not spending their money. They are spending our money, and it’s time we put a stop to it,” Head said. “If we reign in government spending and reduce the redundancy that exists among state agencies, we might just be able to balance the budget and reduce taxes at the same time.” His top priority in the legislature is job creation. “We have companies that leave here for greener pastures. It is vitally important that we make sure that these pastures are the greener ones and remove any governmental obstacles that would keep them away,” said Head. He supports conservative, faith based, family oriented values and will defend the constitution. “If the people send me to Richmond, I promise that I will hold fast to those values and will stand strong … I love this valley, and I have a vested interest in looking out for all of it,” said Head. Head lives in Botetourt County with his wife and their three children, Tori, Abby and Michael. He is a deacon at Bonsack Baptist Church and volunteers in his church and community. He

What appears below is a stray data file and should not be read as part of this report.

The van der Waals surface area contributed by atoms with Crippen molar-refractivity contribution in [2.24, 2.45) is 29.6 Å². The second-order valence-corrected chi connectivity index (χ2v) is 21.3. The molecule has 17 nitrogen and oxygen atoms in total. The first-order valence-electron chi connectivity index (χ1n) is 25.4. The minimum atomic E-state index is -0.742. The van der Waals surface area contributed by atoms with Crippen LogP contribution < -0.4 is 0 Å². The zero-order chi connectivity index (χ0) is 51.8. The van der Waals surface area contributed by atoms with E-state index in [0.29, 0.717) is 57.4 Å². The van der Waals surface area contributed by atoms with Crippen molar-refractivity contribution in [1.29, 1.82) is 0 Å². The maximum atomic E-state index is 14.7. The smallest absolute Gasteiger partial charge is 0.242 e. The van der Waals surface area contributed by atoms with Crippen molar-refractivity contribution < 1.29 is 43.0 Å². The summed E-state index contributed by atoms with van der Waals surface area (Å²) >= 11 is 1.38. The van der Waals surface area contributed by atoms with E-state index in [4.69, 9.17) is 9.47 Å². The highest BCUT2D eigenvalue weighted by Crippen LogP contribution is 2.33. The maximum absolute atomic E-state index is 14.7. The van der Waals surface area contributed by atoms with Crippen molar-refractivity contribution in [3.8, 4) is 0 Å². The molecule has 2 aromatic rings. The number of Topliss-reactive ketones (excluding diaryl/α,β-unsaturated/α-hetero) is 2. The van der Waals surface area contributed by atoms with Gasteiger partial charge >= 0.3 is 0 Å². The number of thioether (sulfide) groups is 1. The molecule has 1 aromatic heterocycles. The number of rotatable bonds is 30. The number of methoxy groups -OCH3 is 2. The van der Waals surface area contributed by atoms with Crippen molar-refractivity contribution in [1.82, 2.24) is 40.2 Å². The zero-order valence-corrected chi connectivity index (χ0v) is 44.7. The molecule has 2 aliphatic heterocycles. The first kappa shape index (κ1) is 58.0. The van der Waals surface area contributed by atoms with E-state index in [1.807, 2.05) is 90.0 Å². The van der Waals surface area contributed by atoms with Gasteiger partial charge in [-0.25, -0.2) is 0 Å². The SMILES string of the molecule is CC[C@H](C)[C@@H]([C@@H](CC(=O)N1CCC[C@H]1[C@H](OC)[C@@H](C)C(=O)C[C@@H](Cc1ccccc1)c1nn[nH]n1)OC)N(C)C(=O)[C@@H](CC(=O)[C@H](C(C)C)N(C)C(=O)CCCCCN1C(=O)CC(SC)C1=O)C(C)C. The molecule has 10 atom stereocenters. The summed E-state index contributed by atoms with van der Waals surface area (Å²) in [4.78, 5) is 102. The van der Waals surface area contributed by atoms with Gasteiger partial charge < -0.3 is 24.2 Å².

the cast. “This was a character I had not played,” said Seymour, who portrayed a Southern family matriarch. She joked about shedding her native English accent and learning to speak like a Southwest Virginian. “I had a lot of fun with that.” Seymour also called the film’s young producer, Sara Elizabeth Timmins, “absolutely remarkable. She was able to pull rabbits out of all kinds of hats. She is quite extraordinary.” Timmins visualized the project several